A recent study by PsychTests.com reveals that people would rather win an argument than find a mutually beneficial solution are more likely to have control issues, to struggle with rumination, and to be uncomfortable with emotions in general.
Conflict is unpleasant, uncomfortable, loud, and vocal – but it can be so much worse when both parties go into it with the sole intention of being proven right. Without compromise, conflict can drag on incessantly, or rise from the grave to haunt every subsequent argument where parties hash out grievances from decades ago. Why is it that some people would rather win a fight at any cost than make concessions? According to research from PsychTests.com, a dislike for compromise is about more than just the pursuit of victory or bragging rights.
Analyzing data collected from 12,259 people who took the Emotional Intelligence Test, PsychTests’ researchers compared the personality, attitudes, and behaviors of people who would rather win an argument vs. those who would rather compromise. Here’s where they differed:
PEOPLE WHO WANT TO WIN AN ARGUMENT TEND TO HAVE A CYNICAL ATTITUDE TOWARDS LIFE.
- 45% are pessimists who tend to expect the worst of every situation or person (compared to 30% of Compromisers).
- 26% have trust issues and refuse to place their faith in anyone (compared to 10% of Compromisers).
- 31% feel that others take advantage of them (compared to 21% of Compromisers).
PEOPLE WHO WANT TO WIN AN ARGUMENT CAN BE UNSCRUPULOUSLY OPPORTUNISTIC
- 33% only do good deeds for the recognition (compared to 16% of Compromisers).
- 37% will use insincere flattery in order to get what they want from someone (compared to 17% of Compromisers).
PEOPLE WHO WANT TO WIN AN ARGUMENT STRUGGLE WITH THEIR EMOTIONS AS WELL AS OTHER PEOPLE’S
- 46% feel uncomfortable around people who are overtly emotional (compared to 25% of Compromisers).
- 44% postpone or entirely avoid discussing touchy topics (compared to 31% of Compromisers).
- 55% feel awkward in social situations (compared to 44% of Compromisers).
- 37% tend to suppress negative emotions (compared to 28% of Compromisers).
- 38% have anger management issues (compared to 19% of Compromisers).
- 54% admit that they tend to be very impatient (compared to 29% of Compromisers).
- 53% will do whatever they can to keep themselves from crying (compared to 39% of Compromisers).
- Ironically, 40% would rather avoid conflict entirely (compared to 2% of Compromisers).
PEOPLE WHO WANT TO WIN AN ARGUMENT TEND TO DWELL ON NEGATIVE THOUGHTS, FEELINGS OR PROBLEMS
- 40% spend hours ruminating over perceived insults (compared to 25% of Compromisers).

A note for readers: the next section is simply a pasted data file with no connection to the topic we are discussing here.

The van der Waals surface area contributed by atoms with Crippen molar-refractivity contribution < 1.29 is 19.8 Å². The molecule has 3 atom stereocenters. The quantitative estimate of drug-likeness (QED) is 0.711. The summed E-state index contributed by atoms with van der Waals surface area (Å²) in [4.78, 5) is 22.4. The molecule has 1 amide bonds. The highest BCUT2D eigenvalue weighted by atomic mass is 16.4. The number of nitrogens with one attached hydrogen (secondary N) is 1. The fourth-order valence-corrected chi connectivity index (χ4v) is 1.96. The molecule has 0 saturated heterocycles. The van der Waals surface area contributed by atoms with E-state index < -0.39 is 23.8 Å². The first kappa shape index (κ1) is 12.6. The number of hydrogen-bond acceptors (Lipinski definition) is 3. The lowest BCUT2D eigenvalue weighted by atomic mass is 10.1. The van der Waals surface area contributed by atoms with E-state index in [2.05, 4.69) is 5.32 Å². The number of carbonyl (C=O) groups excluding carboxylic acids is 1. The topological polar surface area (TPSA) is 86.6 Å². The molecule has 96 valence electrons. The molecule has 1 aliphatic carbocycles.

- 54% overanalyze situations, creating problems that don’t exist (compared to 40% of Compromisers).
- 39% have difficulty breaking out of a bad mood (compared to 20% of Compromisers).
PEOPLE WHO WANT TO WIN AN ARGUMENT TEND TO HAVE AN INTENSE NEED FOR CONTROL, TO BE IN CHARGE, OR TO BE RIGHT
- 36% need to be the one to “call the shots” at work or in their personal lives (compared to 14% of Compromisers).
- 33% insist that tasks or chores be done their way (compared to 10% of Compromisers).
- 19% refuse to accept opinions that differ from their own (compared to 5% of Compromisers).
- 68% tend to be very stubborn (compared to 47% of Compromisers).
PEOPLE WHO WANT TO WIN AN ARGUMENT ARE MORE LIKELY TO HAVE UNHAPPY RELATIONSHIPS
- 34% rated the quality of their personal relationships as “Excellent” (compared to 53% of Compromisers).
- 33% rated the quality of their professional relationships as “Excellent” (compared to 47% of Compromisers).
- 32% admit that they find themselves in conflict situations more often than other people they know (compared to 11% of Compromisers).
- 10% admit that they can be difficult to get along with (compared to 2% of Compromisers).
- 15% find it difficult to bond with other people (compared to 9% of Compromisers).
“Imagine what would happen if every person taking part in a peace talk or major negotiation went into it with the sole intention of winning, regardless of the cost – it would lead to chaos. Life isn’t a game show where only one person can come out victorious,” explains Dr. Ilona Jerabek, president of PsychTests. “The same applies to conflict. Evidently, there will be circumstances where there is no room for compromise. In most cases, however, meeting someone halfway, making concessions, and finding a mutually beneficial solution is the ideal path. If all you do is fight to win, regardless of the cost, you end up losing in the end – either the deal or negotiation itself, and most certainly your relationship with the other person. Unfortunately, some people mistake compromise for weakness; they feel that compromising is taking the sucker’s way out. In reality, finding a solution that benefits everyone is what takes the most work, strength, and dedication.”
Professional users, such as HR managers, coaches, and therapists, can request a free demo for this or other assessments from ARCH Profile’s extensive battery: http://hrtests.archprofile.com/testdrive_gen_1
To learn more about psychological testing, download this free eBook: http://hrtests.archprofile.com/personality-tests-in-hr
About PsychTests AIM Inc.
PsychTests AIM Inc. originally appeared on the internet scene in 1996. Since its inception, it has become a pre-eminent provider of psychological assessment products and services to human resource personnel, therapists and coaches, academics, researchers and a host of other professionals around the world. PsychTests AIM Inc. staff is comprised of a dedicated team of psychologists, test developers, researchers, statisticians, writers, and artificial intelligence experts (see ARCHProfile.com).
ILONA JERABEK, PH.D
PsychTests AIM Inc.